A U.S-based accountant who was charged alongside three others for their alleged roles in a decades-long criminal scheme perpetrated by Panama-headquartered law firm Mossack Fonseca and related entities has pleaded guilty.

On Friday, the Department of Justice announced Richard Gaffey pleaded guilty to wire and tax fraud, money laundering, aggravated identity theft, and other charges. U.S. prosecutors first unsealed the indictment in December 2018 against Gaffey and three others: Panamanian citizen Ramses Owens, who worked for Mossack Fonseca; German citizen Dirk Brauer, an investment manager for Mossfon Asset Management, an asset management company closely affiliated with Mossack Fonseca; and German citizen Harald Joachim von der Goltz, allegedly one of Mossack Fonseca’s U.S. taxpayer clients.

“Richard Gaffey went to extraordinary lengths to circumvent U.S. tax laws in order to maintain Harald Joachim von der Goltz’s wealth and hide it from the IRS,” said U.S. Attorney Geoffrey Berman of the Southern District of New York in a news release. “Using the specialized criminal services of global law firm Mossack Fonseca, Gaffey assisted others in violating U.S. tax laws for decades.”

According to the allegations, since at least 2000 through 2018, “Gaffey conspired with others to defraud the United States by concealing his clients’ assets and investments, and the income generated by those assets and investments, from the IRS through fraudulent, deceitful, and dishonest means,” the Justice Department stated. Gaffey helped U.S. taxpayers evade their tax reporting obligations in a variety of ways, “including by hiding the beneficial ownership of his clients’ offshore shell companies and by setting up bank accounts for those shell companies. These shell companies and bank accounts made and held investments totaling tens of millions of dollars.”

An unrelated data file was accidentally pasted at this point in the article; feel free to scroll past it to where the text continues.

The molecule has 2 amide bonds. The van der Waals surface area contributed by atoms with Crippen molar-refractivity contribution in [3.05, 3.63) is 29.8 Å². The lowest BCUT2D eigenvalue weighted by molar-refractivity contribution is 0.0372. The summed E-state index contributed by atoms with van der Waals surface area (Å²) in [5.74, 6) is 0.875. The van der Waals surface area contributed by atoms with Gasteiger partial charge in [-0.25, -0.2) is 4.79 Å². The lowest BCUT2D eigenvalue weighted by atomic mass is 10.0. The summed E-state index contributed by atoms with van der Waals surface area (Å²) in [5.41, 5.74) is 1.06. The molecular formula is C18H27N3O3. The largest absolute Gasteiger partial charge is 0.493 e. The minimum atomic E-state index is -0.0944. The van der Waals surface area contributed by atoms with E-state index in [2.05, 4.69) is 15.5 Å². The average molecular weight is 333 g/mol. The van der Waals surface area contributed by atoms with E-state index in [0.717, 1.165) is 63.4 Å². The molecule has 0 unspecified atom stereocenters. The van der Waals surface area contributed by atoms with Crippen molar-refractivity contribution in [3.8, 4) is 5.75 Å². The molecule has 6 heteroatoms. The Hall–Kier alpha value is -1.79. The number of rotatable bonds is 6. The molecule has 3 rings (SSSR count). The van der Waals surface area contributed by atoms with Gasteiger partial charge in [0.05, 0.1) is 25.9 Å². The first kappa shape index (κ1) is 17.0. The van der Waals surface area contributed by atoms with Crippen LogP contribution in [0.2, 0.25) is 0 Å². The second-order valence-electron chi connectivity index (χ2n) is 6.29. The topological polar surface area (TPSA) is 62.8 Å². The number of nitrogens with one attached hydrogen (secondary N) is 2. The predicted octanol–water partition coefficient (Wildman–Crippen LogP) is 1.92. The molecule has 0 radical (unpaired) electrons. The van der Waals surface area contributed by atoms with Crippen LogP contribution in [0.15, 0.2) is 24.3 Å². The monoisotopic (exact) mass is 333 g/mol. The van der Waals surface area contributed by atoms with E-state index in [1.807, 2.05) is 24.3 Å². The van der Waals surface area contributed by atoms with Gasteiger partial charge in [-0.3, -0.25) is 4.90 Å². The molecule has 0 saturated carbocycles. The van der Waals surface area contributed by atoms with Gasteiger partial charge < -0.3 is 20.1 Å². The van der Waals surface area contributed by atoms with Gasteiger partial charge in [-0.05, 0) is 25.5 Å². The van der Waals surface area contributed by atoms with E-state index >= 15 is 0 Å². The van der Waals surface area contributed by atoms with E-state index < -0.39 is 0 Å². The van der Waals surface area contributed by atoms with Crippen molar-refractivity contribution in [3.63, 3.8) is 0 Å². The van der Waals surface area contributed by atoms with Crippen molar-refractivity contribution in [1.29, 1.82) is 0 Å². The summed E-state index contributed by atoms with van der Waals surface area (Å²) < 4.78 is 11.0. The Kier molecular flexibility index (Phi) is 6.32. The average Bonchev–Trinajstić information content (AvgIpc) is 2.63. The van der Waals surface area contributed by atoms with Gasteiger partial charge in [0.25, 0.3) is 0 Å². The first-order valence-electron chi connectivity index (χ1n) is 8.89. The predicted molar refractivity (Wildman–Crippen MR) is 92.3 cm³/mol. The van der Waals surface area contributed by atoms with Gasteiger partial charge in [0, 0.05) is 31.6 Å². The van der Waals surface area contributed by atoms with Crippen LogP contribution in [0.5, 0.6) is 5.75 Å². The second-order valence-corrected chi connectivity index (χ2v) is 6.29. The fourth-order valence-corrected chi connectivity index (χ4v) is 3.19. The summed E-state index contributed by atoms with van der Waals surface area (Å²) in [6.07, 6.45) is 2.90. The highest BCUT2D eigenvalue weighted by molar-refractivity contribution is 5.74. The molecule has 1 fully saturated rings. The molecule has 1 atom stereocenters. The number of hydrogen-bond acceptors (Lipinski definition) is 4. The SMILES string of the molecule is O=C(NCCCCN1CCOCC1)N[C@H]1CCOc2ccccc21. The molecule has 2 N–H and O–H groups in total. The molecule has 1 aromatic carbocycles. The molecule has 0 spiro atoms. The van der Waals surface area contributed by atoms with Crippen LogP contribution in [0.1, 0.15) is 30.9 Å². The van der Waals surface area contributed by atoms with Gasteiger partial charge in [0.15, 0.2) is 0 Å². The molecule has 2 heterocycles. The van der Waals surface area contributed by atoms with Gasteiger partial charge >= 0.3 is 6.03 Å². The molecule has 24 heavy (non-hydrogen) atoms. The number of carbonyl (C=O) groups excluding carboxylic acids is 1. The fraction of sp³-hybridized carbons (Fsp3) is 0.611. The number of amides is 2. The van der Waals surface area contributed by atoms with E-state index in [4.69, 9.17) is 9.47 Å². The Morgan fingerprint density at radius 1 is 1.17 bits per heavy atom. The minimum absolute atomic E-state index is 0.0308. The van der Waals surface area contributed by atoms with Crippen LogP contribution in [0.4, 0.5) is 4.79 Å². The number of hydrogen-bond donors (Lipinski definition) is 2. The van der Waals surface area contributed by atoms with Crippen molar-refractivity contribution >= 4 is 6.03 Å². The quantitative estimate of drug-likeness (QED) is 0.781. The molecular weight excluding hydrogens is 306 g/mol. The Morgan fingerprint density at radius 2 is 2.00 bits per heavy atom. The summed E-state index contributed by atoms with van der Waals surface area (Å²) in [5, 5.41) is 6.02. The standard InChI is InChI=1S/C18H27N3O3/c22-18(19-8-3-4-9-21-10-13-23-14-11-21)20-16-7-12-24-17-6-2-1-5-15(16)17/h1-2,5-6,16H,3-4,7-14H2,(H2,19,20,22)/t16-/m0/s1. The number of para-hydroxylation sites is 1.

From 2000 until 2017, co-defendant von der Goltz was a U.S. resident subject to U.S. tax laws. To conceal his assets and income from the IRS, Gaffey, as the U.S. accountant for von der Goltz, “falsely claimed that von der Goltz’s elderly mother was the sole beneficial owner of the shell companies and bank accounts at issue because, at all relevant times, she was a Guatemalan citizen and resident and, unlike von der Goltz, was not a U.S. taxpayer,” the Justice Department stated. “In support of this fraudulent scheme, Gaffey submitted the name, date of birth, government passport number, address, and other means of identification of von der Goltz’s elderly mother to a U.S. bank in Manhattan.”

Gaffey’s sentencing will be held June 29. Von der Goltz, who pleaded guilty on Feb. 18, is scheduled to be sentenced June 24.